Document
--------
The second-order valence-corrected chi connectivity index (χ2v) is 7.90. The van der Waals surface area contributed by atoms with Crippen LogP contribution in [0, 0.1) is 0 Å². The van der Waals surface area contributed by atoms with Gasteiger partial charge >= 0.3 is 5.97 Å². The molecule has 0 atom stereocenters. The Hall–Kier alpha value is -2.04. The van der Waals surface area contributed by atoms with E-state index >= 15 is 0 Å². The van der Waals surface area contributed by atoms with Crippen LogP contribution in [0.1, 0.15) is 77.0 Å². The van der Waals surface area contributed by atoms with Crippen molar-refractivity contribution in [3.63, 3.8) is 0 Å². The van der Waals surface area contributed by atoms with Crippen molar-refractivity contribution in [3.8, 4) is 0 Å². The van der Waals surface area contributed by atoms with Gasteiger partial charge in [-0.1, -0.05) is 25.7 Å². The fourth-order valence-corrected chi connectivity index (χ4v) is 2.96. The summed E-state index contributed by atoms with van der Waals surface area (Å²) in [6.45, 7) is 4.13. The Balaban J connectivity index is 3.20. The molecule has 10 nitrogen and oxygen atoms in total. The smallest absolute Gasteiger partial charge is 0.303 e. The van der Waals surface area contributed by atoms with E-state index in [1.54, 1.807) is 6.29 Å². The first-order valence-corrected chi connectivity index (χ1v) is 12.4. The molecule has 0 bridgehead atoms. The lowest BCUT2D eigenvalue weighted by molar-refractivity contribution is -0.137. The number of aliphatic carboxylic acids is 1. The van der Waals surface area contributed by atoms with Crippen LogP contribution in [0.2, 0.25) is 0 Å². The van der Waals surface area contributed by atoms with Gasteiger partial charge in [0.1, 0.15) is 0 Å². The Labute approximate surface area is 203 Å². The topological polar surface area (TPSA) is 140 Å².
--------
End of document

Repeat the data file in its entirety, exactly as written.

The second-order valence-corrected chi connectivity index (χ2v) is 7.90. The van der Waals surface area contributed by atoms with Crippen LogP contribution in [0, 0.1) is 0 Å². The van der Waals surface area contributed by atoms with Gasteiger partial charge >= 0.3 is 5.97 Å². The molecule has 0 atom stereocenters. The Hall–Kier alpha value is -2.04. The van der Waals surface area contributed by atoms with E-state index >= 15 is 0 Å². The van der Waals surface area contributed by atoms with Crippen LogP contribution in [0.1, 0.15) is 77.0 Å². The van der Waals surface area contributed by atoms with Crippen molar-refractivity contribution in [3.63, 3.8) is 0 Å². The van der Waals surface area contributed by atoms with Crippen molar-refractivity contribution in [3.8, 4) is 0 Å². The van der Waals surface area contributed by atoms with Gasteiger partial charge in [-0.1, -0.05) is 25.7 Å². The fourth-order valence-corrected chi connectivity index (χ4v) is 2.96. The summed E-state index contributed by atoms with van der Waals surface area (Å²) in [6.45, 7) is 4.13. The Balaban J connectivity index is 3.20. The molecule has 10 nitrogen and oxygen atoms in total. The smallest absolute Gasteiger partial charge is 0.303 e. The van der Waals surface area contributed by atoms with E-state index in [1.54, 1.807) is 6.29 Å². The first-order valence-corrected chi connectivity index (χ1v) is 12.4. The molecule has 0 bridgehead atoms. The lowest BCUT2D eigenvalue weighted by molar-refractivity contribution is -0.137. The number of aliphatic carboxylic acids is 1. The van der Waals surface area contributed by atoms with Crippen LogP contribution in [0.2, 0.25) is 0 Å². The van der Waals surface area contributed by atoms with Gasteiger partial charge in [0.1, 0.15) is 0 Å². The Labute approximate surface area is 203 Å². The topological polar surface area (TPSA) is 140 Å².